If Sony releases a FF Nex what will this do to X sales?

Started Aug 10, 2013 | Discussions thread
glacierpete
Senior MemberPosts: 1,917
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Re: Square format sensors
In reply to CFynn, Aug 11, 2013

CFynn wrote:

NJOW wrote:

I'm a fan of the idea of a square sensor too (albeit not knowing how practical it is). It would really make Fuji's offerings stand out form the crowd, when even FF is a bit me too.

With reference to the OP, it read as yet another 'Why aren't Fuji doing FF?" post. There's certainly some danger it becoming one ;-). What did the Sony RX1 do to the X100(s) sales? And should they then do a FF fixed compact version themselves? Seems analogous, although I don't have an answer!

Nick

The square format made a lot of sense with Rollei TLRs, Hassselblads, and the like, because it meant that you could use a lightweight folding waist level finder on those cameras and avoid the use of a large, heavy eye level prism. Given that most people crop their photos to a rectangular format, the costs of making larger sensors, and EVFs, a square sensor doesn't make too much sense now - unless you are one of the few people that likes to make square prints.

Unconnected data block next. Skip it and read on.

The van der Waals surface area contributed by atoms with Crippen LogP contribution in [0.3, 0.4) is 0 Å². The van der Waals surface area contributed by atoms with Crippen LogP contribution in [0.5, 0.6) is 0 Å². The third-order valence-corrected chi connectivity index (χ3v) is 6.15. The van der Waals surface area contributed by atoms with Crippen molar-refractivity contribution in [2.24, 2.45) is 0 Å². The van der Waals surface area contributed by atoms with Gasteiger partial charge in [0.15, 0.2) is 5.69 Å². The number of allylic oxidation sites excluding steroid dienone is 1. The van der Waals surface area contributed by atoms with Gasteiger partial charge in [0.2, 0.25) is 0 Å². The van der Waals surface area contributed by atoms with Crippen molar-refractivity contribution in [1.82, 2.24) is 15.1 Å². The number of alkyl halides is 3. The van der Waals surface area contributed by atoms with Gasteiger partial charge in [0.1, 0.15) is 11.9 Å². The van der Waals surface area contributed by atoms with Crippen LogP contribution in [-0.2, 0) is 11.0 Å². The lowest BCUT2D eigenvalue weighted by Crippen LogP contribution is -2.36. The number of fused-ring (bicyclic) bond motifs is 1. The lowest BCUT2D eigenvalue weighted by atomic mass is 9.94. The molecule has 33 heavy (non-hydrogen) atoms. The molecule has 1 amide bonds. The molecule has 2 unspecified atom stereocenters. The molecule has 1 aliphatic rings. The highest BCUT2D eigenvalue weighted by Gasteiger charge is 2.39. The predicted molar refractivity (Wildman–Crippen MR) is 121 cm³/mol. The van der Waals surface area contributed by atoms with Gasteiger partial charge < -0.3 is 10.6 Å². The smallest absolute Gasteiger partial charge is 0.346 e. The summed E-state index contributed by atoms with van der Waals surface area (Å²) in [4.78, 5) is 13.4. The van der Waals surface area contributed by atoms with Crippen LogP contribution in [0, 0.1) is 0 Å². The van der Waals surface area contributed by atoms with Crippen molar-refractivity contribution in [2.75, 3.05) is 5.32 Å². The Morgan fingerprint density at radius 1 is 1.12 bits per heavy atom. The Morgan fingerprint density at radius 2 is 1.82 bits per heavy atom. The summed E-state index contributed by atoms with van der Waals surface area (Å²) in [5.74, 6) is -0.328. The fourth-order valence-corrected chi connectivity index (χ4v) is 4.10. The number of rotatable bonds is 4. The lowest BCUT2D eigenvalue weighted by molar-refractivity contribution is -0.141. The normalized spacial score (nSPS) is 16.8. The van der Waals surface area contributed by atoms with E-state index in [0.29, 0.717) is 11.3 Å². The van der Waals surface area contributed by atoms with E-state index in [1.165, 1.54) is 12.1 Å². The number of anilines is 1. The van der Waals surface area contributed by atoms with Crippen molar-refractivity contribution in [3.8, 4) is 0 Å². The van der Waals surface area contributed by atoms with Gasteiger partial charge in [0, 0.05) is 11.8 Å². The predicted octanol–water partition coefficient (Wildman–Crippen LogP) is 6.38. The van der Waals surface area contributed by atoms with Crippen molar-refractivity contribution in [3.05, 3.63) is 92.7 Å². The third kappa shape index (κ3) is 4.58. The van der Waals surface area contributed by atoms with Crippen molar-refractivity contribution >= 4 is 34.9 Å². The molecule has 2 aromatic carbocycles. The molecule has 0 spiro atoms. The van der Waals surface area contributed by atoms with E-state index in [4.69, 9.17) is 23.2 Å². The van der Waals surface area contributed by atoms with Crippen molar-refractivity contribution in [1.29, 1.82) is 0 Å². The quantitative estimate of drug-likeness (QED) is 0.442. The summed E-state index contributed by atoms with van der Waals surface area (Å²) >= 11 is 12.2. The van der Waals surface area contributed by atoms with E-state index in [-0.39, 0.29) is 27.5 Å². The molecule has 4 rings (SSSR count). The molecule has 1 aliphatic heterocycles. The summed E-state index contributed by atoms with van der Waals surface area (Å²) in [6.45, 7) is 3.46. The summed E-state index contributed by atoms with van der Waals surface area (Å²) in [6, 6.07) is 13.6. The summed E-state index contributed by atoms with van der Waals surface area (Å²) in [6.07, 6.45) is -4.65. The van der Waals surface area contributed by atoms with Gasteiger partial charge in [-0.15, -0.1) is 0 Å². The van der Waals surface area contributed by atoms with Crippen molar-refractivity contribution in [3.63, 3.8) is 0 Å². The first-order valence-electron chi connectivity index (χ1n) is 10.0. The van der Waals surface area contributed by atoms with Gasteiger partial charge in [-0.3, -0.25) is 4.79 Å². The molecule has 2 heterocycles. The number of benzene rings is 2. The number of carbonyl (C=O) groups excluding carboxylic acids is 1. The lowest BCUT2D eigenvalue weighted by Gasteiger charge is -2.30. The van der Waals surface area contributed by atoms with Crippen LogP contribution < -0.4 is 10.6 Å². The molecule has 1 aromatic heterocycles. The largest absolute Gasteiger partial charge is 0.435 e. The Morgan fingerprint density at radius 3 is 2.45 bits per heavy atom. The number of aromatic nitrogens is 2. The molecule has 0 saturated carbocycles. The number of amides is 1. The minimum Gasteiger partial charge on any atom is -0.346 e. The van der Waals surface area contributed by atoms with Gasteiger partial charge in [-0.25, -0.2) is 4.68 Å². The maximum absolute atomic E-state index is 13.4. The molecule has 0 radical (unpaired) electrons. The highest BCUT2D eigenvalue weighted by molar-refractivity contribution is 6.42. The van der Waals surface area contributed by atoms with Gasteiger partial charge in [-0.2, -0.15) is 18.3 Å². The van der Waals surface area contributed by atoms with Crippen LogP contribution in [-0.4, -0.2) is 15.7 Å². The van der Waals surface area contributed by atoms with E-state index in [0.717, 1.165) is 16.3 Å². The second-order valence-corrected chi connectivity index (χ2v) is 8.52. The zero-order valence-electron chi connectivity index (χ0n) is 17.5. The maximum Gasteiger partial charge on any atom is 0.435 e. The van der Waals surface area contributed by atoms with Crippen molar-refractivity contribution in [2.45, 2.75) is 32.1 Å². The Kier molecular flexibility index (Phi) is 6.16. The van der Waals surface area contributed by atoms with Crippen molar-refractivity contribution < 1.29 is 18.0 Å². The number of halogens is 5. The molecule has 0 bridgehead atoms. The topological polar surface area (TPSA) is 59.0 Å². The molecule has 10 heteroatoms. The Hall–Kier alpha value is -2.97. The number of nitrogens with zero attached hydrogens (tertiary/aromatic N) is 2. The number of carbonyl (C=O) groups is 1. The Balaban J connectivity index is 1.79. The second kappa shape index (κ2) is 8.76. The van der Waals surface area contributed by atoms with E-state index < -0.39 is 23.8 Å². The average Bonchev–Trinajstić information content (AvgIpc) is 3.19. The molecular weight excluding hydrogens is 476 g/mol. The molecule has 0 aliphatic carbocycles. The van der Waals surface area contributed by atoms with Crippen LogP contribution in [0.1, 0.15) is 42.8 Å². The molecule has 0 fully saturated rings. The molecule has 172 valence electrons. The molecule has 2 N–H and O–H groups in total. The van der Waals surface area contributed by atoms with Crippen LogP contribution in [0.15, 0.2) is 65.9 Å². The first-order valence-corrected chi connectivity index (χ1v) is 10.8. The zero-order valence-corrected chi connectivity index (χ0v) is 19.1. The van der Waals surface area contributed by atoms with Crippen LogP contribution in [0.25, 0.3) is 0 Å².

I had a 6x7 back on my baby linhof and later a Mamiya 7. 6x7 was a very pleasing format/ratio. Fuji used to make a GSW670 and 645 cameras.

The idea behind a square 24x24 with a 24 or 32mp sensor is to have enough power to slightly crop it to this format. (4:3 or 7:6 ratio).

Built in options for multiple in camera crop modes would be cool. This way the camera could be held in a stable horizontal postion in order to get a vertical image.

Funny thing is Sony filed a patent for a sensor that can be rotated between horizontal and vertical orientation. I think a square sensor with enough power for cropping would be an easier way.

http://www.sonyalpharumors.com/patent-crazyness-sensor-and-lcd-rotation/

Maybe one day one of the camera makers will introduce a macro (not micro) four thirds sensor, based on a slightly cropped down 24x36 sensor with a 4:3 or 7:6 ratio in order to avoid qualtiy problems with wide angle range finder lenses and cuts down production costs based on the higher waver yield of this format.

Images used commmercially in ads and mags are mostly vertical images and rarely in a 2:3 format.

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